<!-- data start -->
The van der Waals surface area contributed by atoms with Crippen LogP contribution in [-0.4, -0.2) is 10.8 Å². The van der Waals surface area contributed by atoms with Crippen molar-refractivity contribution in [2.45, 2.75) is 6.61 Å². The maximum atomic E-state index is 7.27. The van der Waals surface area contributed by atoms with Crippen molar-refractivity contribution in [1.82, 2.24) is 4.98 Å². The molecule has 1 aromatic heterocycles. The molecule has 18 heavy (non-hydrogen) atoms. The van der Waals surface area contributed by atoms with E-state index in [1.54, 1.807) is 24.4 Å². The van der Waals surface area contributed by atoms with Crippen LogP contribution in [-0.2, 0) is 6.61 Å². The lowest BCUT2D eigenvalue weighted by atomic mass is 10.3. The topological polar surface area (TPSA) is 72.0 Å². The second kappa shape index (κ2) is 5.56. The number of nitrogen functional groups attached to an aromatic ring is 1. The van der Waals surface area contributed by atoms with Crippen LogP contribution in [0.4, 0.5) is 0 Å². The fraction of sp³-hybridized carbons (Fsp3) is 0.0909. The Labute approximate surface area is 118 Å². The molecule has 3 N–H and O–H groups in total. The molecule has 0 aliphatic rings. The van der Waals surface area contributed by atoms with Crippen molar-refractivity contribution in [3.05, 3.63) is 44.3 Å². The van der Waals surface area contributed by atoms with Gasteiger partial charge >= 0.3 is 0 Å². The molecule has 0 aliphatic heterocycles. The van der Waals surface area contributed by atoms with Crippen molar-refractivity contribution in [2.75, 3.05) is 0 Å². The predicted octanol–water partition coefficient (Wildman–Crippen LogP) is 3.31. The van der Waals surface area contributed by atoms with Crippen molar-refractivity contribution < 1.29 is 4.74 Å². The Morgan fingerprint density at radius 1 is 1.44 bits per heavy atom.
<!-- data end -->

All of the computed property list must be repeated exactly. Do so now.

The van der Waals surface area contributed by atoms with Crippen LogP contribution in [-0.4, -0.2) is 10.8 Å². The van der Waals surface area contributed by atoms with Crippen molar-refractivity contribution in [2.45, 2.75) is 6.61 Å². The maximum atomic E-state index is 7.27. The van der Waals surface area contributed by atoms with Crippen molar-refractivity contribution in [1.82, 2.24) is 4.98 Å². The molecule has 1 aromatic heterocycles. The molecule has 18 heavy (non-hydrogen) atoms. The van der Waals surface area contributed by atoms with E-state index in [1.54, 1.807) is 24.4 Å². The van der Waals surface area contributed by atoms with Crippen LogP contribution in [-0.2, 0) is 6.61 Å². The lowest BCUT2D eigenvalue weighted by atomic mass is 10.3. The topological polar surface area (TPSA) is 72.0 Å². The second kappa shape index (κ2) is 5.56. The number of nitrogen functional groups attached to an aromatic ring is 1. The van der Waals surface area contributed by atoms with Crippen LogP contribution in [0.4, 0.5) is 0 Å². The fraction of sp³-hybridized carbons (Fsp3) is 0.0909. The Labute approximate surface area is 118 Å². The molecule has 3 N–H and O–H groups in total. The molecule has 0 aliphatic rings. The van der Waals surface area contributed by atoms with Crippen molar-refractivity contribution in [3.05, 3.63) is 44.3 Å². The van der Waals surface area contributed by atoms with Gasteiger partial charge >= 0.3 is 0 Å². The molecule has 0 aliphatic heterocycles. The van der Waals surface area contributed by atoms with Crippen molar-refractivity contribution in [2.75, 3.05) is 0 Å². The predicted octanol–water partition coefficient (Wildman–Crippen LogP) is 3.31. The van der Waals surface area contributed by atoms with Crippen molar-refractivity contribution < 1.29 is 4.74 Å². The Morgan fingerprint density at radius 1 is 1.44 bits per heavy atom.